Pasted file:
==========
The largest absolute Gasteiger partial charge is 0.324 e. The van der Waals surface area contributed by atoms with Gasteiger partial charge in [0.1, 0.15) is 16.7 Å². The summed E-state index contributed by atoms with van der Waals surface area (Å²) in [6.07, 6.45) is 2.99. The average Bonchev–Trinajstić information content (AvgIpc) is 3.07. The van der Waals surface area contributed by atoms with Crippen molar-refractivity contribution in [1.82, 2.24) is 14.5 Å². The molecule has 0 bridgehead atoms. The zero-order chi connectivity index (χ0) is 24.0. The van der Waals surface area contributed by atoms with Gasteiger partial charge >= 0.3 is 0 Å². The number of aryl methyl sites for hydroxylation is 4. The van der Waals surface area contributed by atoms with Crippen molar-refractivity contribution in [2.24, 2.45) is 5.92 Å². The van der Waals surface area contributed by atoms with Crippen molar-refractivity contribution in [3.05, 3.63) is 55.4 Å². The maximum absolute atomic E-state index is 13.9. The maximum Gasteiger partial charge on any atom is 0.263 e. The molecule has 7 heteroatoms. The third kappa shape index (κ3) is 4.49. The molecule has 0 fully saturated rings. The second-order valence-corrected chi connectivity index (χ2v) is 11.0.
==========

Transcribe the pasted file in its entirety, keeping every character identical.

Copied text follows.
The largest absolute Gasteiger partial charge is 0.324 e. The van der Waals surface area contributed by atoms with Gasteiger partial charge in [0.1, 0.15) is 16.7 Å². The summed E-state index contributed by atoms with van der Waals surface area (Å²) in [6.07, 6.45) is 2.99. The average Bonchev–Trinajstić information content (AvgIpc) is 3.07. The van der Waals surface area contributed by atoms with Crippen molar-refractivity contribution in [1.82, 2.24) is 14.5 Å². The molecule has 0 bridgehead atoms. The zero-order chi connectivity index (χ0) is 24.0. The van der Waals surface area contributed by atoms with Gasteiger partial charge >= 0.3 is 0 Å². The number of aryl methyl sites for hydroxylation is 4. The van der Waals surface area contributed by atoms with Crippen molar-refractivity contribution in [2.24, 2.45) is 5.92 Å². The van der Waals surface area contributed by atoms with Crippen molar-refractivity contribution in [3.05, 3.63) is 55.4 Å². The maximum absolute atomic E-state index is 13.9. The maximum Gasteiger partial charge on any atom is 0.263 e. The molecule has 7 heteroatoms. The third kappa shape index (κ3) is 4.49. The molecule has 0 fully saturated rings. The second-order valence-corrected chi connectivity index (χ2v) is 11.0.